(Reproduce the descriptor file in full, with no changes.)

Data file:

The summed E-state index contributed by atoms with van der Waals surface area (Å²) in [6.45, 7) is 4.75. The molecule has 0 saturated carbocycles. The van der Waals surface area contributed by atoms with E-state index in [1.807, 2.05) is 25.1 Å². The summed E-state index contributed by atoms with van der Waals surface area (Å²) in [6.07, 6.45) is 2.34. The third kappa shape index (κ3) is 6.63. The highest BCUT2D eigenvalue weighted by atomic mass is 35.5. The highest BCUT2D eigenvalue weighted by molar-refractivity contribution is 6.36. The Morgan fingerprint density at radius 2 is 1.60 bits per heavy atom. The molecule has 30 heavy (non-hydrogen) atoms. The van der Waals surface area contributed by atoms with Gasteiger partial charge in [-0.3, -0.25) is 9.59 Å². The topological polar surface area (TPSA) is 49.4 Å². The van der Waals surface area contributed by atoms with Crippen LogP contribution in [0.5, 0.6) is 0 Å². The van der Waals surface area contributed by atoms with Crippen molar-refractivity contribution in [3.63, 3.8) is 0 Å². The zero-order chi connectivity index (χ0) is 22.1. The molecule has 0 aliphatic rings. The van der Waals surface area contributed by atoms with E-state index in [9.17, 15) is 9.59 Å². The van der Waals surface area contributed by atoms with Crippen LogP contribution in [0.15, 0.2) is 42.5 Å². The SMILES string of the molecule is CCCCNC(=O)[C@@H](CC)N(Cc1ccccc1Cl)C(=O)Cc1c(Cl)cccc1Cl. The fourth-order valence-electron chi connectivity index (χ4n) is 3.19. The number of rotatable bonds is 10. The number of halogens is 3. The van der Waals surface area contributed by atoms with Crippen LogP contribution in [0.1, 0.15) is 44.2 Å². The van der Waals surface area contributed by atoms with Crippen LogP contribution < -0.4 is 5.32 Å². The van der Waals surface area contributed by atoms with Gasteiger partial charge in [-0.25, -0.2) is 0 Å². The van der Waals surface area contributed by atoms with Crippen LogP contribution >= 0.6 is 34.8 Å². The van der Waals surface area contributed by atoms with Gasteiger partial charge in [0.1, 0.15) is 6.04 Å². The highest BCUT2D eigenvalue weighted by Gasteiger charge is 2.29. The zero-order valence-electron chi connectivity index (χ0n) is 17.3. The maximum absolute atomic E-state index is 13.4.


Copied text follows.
The summed E-state index contributed by atoms with van der Waals surface area (Å²) in [6.45, 7) is 4.75. The molecule has 0 saturated carbocycles. The van der Waals surface area contributed by atoms with E-state index in [1.807, 2.05) is 25.1 Å². The summed E-state index contributed by atoms with van der Waals surface area (Å²) in [6.07, 6.45) is 2.34. The third kappa shape index (κ3) is 6.63. The highest BCUT2D eigenvalue weighted by atomic mass is 35.5. The highest BCUT2D eigenvalue weighted by molar-refractivity contribution is 6.36. The Morgan fingerprint density at radius 2 is 1.60 bits per heavy atom. The molecule has 30 heavy (non-hydrogen) atoms. The van der Waals surface area contributed by atoms with Gasteiger partial charge in [-0.3, -0.25) is 9.59 Å². The topological polar surface area (TPSA) is 49.4 Å². The van der Waals surface area contributed by atoms with Crippen LogP contribution in [0.5, 0.6) is 0 Å². The van der Waals surface area contributed by atoms with Crippen molar-refractivity contribution in [3.63, 3.8) is 0 Å². The zero-order chi connectivity index (χ0) is 22.1. The molecule has 0 aliphatic rings. The van der Waals surface area contributed by atoms with E-state index in [9.17, 15) is 9.59 Å². The van der Waals surface area contributed by atoms with Crippen LogP contribution in [0.15, 0.2) is 42.5 Å². The SMILES string of the molecule is CCCCNC(=O)[C@@H](CC)N(Cc1ccccc1Cl)C(=O)Cc1c(Cl)cccc1Cl. The fourth-order valence-electron chi connectivity index (χ4n) is 3.19. The number of rotatable bonds is 10. The number of halogens is 3. The van der Waals surface area contributed by atoms with Crippen LogP contribution in [0.1, 0.15) is 44.2 Å². The van der Waals surface area contributed by atoms with Crippen LogP contribution < -0.4 is 5.32 Å². The van der Waals surface area contributed by atoms with Gasteiger partial charge in [-0.25, -0.2) is 0 Å². The van der Waals surface area contributed by atoms with Crippen LogP contribution >= 0.6 is 34.8 Å². The van der Waals surface area contributed by atoms with Gasteiger partial charge in [0.1, 0.15) is 6.04 Å². The highest BCUT2D eigenvalue weighted by Gasteiger charge is 2.29. The zero-order valence-electron chi connectivity index (χ0n) is 17.3. The maximum absolute atomic E-state index is 13.4.